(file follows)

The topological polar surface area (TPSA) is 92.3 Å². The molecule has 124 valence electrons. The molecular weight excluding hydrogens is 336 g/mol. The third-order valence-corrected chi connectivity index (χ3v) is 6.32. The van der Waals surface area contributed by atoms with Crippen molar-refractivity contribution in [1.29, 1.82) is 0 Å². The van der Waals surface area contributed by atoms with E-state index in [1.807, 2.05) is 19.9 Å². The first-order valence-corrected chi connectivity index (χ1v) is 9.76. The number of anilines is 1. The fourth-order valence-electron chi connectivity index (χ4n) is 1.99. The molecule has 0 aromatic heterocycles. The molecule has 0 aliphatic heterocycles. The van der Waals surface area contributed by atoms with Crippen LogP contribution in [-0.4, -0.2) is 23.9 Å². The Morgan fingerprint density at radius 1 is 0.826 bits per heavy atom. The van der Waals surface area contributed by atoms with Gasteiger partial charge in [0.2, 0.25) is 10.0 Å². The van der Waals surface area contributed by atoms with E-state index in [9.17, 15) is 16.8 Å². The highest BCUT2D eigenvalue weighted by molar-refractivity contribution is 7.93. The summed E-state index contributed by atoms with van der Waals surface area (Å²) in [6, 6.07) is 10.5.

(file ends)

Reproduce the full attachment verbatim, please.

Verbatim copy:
The topological polar surface area (TPSA) is 92.3 Å². The molecule has 124 valence electrons. The molecular weight excluding hydrogens is 336 g/mol. The third-order valence-corrected chi connectivity index (χ3v) is 6.32. The van der Waals surface area contributed by atoms with Crippen molar-refractivity contribution in [1.29, 1.82) is 0 Å². The van der Waals surface area contributed by atoms with E-state index in [1.807, 2.05) is 19.9 Å². The first-order valence-corrected chi connectivity index (χ1v) is 9.76. The number of anilines is 1. The fourth-order valence-electron chi connectivity index (χ4n) is 1.99. The molecule has 0 aromatic heterocycles. The molecule has 0 aliphatic heterocycles. The van der Waals surface area contributed by atoms with Crippen LogP contribution in [-0.4, -0.2) is 23.9 Å². The Morgan fingerprint density at radius 1 is 0.826 bits per heavy atom. The van der Waals surface area contributed by atoms with Gasteiger partial charge in [0.2, 0.25) is 10.0 Å². The van der Waals surface area contributed by atoms with E-state index in [9.17, 15) is 16.8 Å². The highest BCUT2D eigenvalue weighted by molar-refractivity contribution is 7.93. The summed E-state index contributed by atoms with van der Waals surface area (Å²) in [6, 6.07) is 10.5.